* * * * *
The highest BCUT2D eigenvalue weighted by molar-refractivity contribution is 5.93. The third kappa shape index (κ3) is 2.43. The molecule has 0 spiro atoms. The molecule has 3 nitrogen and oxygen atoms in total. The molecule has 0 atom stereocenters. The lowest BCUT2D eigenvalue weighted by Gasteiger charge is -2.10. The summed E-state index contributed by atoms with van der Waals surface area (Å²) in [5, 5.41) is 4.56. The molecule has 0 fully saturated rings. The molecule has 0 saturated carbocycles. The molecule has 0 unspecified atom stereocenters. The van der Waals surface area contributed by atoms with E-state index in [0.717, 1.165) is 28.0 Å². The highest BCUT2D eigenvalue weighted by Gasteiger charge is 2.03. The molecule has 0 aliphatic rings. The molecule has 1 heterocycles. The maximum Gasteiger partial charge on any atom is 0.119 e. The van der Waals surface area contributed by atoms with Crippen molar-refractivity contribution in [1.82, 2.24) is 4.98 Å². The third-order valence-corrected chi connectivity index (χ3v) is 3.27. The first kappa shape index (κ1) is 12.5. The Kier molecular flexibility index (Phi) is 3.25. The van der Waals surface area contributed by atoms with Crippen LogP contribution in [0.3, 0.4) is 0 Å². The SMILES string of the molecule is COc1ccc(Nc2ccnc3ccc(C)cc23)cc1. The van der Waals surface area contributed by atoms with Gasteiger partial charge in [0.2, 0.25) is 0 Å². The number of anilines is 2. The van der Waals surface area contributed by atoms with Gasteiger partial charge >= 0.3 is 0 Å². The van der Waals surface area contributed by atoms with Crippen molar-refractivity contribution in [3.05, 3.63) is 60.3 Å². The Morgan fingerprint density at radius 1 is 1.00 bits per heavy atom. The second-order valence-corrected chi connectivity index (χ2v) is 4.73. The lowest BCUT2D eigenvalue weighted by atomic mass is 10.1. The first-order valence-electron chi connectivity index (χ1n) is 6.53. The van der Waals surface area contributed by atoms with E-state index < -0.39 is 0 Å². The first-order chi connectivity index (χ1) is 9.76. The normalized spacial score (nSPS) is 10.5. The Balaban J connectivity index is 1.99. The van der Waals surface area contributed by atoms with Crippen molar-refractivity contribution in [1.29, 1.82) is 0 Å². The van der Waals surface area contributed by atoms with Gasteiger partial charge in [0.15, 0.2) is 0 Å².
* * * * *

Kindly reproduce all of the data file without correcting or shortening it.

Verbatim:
The highest BCUT2D eigenvalue weighted by molar-refractivity contribution is 5.93. The third kappa shape index (κ3) is 2.43. The molecule has 0 spiro atoms. The molecule has 3 nitrogen and oxygen atoms in total. The molecule has 0 atom stereocenters. The lowest BCUT2D eigenvalue weighted by Gasteiger charge is -2.10. The summed E-state index contributed by atoms with van der Waals surface area (Å²) in [5, 5.41) is 4.56. The molecule has 0 fully saturated rings. The molecule has 0 saturated carbocycles. The molecule has 0 unspecified atom stereocenters. The van der Waals surface area contributed by atoms with E-state index in [0.717, 1.165) is 28.0 Å². The highest BCUT2D eigenvalue weighted by Gasteiger charge is 2.03. The molecule has 0 aliphatic rings. The molecule has 1 heterocycles. The maximum Gasteiger partial charge on any atom is 0.119 e. The van der Waals surface area contributed by atoms with Crippen molar-refractivity contribution in [1.82, 2.24) is 4.98 Å². The third-order valence-corrected chi connectivity index (χ3v) is 3.27. The first kappa shape index (κ1) is 12.5. The Kier molecular flexibility index (Phi) is 3.25. The van der Waals surface area contributed by atoms with Crippen LogP contribution in [0.3, 0.4) is 0 Å². The SMILES string of the molecule is COc1ccc(Nc2ccnc3ccc(C)cc23)cc1. The van der Waals surface area contributed by atoms with Gasteiger partial charge in [0.2, 0.25) is 0 Å². The number of anilines is 2. The van der Waals surface area contributed by atoms with Gasteiger partial charge >= 0.3 is 0 Å². The van der Waals surface area contributed by atoms with Crippen molar-refractivity contribution in [3.05, 3.63) is 60.3 Å². The Morgan fingerprint density at radius 1 is 1.00 bits per heavy atom. The second-order valence-corrected chi connectivity index (χ2v) is 4.73. The lowest BCUT2D eigenvalue weighted by atomic mass is 10.1. The first-order valence-electron chi connectivity index (χ1n) is 6.53. The van der Waals surface area contributed by atoms with E-state index < -0.39 is 0 Å². The first-order chi connectivity index (χ1) is 9.76. The normalized spacial score (nSPS) is 10.5. The Balaban J connectivity index is 1.99. The van der Waals surface area contributed by atoms with Crippen molar-refractivity contribution in [1.29, 1.82) is 0 Å². The van der Waals surface area contributed by atoms with Gasteiger partial charge in [0.15, 0.2) is 0 Å².